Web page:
Where is everything going on the Internet?

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Twenty-eight years ago this month, I entered the World Wide Web. First among my friends – and among the first thousand Internet users all over the world – I explored a very small universe of content.

But how did Internet users find anything before search engines such as Google, a tool that appeared several years later?

In the beginning there was the list: just a page of names and links to websites, found on the CERN website – the first website and the birthplace of the web.

I went through this list by methodically clicking one link after another, exploring the loaded website in my “browser” and moving to the next. By the time I had completed this list, another list had popped up, this one hosted at the National Center for Supercomputing Applications or NCSA. Almost as famous as CERN, NCSA gave the world the world’s first widely used browser, Mosaic. The NCSA list overlapped a lot with the CERN list, but a few new sites were appearing at the bottom of the list every day, so I spent a day or two visiting all the sites on this list that I had not already visited.

In seven days, I was done. I had surfed on all the Web.

For a few months, I managed to keep up with the list of new websites as they appeared on the NCSA list, being proud to stay up to date with this amazing new technology. But by the end of February 1994, more sites were on this list every day than I could find the time to explore. Soon after, the list manager threw in the towel – the web’s exponential growth meant no archivist could hope to keep pace.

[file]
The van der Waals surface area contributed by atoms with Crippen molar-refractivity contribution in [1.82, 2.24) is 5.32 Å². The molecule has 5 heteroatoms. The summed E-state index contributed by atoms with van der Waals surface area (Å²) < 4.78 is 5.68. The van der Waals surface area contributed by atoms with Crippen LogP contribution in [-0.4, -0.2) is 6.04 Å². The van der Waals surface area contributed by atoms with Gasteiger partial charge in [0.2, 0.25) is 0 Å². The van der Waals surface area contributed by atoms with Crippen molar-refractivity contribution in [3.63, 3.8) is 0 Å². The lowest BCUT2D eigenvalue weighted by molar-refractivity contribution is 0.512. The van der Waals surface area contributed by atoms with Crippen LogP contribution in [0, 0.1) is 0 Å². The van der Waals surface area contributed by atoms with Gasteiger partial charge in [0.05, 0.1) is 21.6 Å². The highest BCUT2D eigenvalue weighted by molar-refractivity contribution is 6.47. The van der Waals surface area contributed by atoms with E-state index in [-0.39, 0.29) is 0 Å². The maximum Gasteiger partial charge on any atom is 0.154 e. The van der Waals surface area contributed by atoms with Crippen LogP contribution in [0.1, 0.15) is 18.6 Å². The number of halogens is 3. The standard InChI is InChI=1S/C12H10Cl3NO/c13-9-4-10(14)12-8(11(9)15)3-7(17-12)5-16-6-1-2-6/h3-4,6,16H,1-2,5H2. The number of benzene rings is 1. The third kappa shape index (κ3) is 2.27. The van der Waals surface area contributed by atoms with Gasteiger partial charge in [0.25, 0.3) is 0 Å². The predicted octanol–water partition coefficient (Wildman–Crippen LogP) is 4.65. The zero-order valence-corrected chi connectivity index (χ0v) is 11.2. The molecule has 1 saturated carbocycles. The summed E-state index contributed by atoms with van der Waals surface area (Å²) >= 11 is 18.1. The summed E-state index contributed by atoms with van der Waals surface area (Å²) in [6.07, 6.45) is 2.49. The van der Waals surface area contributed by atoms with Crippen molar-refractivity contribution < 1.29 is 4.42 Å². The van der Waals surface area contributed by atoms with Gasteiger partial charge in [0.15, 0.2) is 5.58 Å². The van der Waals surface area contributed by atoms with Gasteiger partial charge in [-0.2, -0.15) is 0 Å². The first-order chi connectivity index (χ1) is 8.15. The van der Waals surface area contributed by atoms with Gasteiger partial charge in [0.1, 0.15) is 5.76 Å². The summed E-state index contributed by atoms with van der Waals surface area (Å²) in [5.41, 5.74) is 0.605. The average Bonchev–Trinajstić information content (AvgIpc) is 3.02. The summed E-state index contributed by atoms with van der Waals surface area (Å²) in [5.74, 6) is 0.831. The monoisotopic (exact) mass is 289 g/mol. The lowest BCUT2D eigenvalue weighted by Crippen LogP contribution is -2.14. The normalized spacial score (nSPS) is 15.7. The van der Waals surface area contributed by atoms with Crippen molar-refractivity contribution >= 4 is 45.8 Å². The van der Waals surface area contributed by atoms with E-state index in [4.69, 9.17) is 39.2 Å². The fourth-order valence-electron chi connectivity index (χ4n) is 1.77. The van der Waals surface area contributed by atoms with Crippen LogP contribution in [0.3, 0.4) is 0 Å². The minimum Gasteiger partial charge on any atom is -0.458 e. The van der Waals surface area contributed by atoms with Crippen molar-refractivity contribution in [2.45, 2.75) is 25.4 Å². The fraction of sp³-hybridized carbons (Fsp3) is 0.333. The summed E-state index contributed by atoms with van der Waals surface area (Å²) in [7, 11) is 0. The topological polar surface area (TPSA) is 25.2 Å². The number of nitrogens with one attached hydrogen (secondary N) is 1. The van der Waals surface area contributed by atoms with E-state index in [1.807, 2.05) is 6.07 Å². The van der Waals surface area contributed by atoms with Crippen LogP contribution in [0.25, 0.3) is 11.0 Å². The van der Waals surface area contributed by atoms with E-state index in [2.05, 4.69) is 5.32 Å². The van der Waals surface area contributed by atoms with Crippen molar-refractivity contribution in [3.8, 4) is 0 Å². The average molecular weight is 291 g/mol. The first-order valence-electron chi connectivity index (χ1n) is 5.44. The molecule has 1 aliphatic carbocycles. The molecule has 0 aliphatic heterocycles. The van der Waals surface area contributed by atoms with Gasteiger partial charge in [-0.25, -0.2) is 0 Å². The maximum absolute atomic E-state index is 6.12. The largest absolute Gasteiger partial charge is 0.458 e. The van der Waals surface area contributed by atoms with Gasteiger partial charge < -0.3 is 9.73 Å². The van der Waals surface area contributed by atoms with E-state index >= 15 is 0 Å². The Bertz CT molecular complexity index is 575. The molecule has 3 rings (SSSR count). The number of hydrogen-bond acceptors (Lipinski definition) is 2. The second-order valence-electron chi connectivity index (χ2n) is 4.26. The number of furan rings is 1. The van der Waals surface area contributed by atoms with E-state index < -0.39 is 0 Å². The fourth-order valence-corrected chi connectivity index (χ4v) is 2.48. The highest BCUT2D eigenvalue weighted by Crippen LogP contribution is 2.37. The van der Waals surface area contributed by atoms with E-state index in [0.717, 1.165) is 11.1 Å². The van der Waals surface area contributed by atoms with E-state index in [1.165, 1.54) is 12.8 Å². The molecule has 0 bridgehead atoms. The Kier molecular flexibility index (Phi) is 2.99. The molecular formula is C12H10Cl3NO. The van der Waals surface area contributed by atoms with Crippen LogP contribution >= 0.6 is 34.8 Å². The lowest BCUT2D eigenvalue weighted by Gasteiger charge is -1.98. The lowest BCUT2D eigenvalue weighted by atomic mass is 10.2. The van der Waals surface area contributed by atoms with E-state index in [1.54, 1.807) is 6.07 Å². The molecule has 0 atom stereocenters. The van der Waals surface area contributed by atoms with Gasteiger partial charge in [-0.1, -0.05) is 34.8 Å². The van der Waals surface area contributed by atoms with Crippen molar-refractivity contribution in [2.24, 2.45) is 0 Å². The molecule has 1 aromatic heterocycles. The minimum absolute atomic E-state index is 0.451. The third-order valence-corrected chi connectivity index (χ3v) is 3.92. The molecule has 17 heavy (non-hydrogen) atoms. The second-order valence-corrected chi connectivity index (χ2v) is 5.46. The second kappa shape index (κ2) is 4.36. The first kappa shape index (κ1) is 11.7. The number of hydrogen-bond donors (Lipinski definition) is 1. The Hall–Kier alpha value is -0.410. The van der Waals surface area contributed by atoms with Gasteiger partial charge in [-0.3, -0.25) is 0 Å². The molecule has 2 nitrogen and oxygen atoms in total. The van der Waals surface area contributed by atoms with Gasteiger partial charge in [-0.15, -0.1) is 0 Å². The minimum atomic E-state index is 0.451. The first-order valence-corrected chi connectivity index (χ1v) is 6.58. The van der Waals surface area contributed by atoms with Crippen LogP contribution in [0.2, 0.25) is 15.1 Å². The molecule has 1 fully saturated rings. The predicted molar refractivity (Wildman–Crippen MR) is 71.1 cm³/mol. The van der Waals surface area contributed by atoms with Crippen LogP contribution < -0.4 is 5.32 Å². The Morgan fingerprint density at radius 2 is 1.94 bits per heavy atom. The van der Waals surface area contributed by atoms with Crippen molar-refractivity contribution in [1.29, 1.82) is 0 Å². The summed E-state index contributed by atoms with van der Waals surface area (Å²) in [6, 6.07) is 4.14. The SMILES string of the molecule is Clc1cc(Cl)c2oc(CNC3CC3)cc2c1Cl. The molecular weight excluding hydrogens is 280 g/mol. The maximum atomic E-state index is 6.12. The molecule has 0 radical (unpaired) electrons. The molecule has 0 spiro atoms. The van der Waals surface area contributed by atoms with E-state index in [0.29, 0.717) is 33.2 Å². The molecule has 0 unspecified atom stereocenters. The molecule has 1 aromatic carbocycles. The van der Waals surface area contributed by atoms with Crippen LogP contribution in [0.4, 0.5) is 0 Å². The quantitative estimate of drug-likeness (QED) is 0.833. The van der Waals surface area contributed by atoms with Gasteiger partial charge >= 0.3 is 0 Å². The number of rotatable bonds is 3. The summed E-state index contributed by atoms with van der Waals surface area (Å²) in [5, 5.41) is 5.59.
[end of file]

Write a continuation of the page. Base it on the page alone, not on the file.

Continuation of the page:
In early 1994, two enterprising Stanford University students created Jerry and Dave’s guide to the world wide web, a part-time project that quickly became the first of the Internet’s “unicorns”: Yahoo! Created by David Filo and Jerry Yang, Yahoo! took a librarian’s approach to the too good things of the first web and asked you to choose your category, then your sub-category, and maybe even your sub-sub-sub-sub-categories, leaving you with an organized list of websites for you to browse at your leisure, each dedicated to your sub-sub-topic of interest.

It took 18 months for exponential growth to overwhelm Yahoo! ; each sub-category produced a list of sites that was too long to crawl. At this point, I started to keep lists of links – “bookmarks” – like a breadcrumb trail to guide me to my favorite sites. When that list got long enough, I organized the best of the best, put them together into a list called Stones, Stars and Gold, and put them on a page on my own website.

Visiting this list today and working methodically from top to bottom, only about one-fifth of the links load the pages they pointed to in 1995. Most of them don’t go to anything at all, or to something that has the same name, but is completely different. In less than a generation, my snapshot of the first web – very personal, specific, and meaningful – has almost rotten.

The term “link rot” may not be new – the concept dates back to the first decade of the web – but most people won’t know that the web was designed to do its best to prevent untimely death. links. The Uniform Resource Locator, or URL, had been defined by web creator Sir Tim Berners-Lee as “immutable” – it must not change. A URL is assigned once – a pointer to a page, photo, or podcast – and that’s it. This url always points to these bits. At least that’s the theory. Unfortunately, immutable URLs immediately entered the too hard cart. From that moment, the rot set in.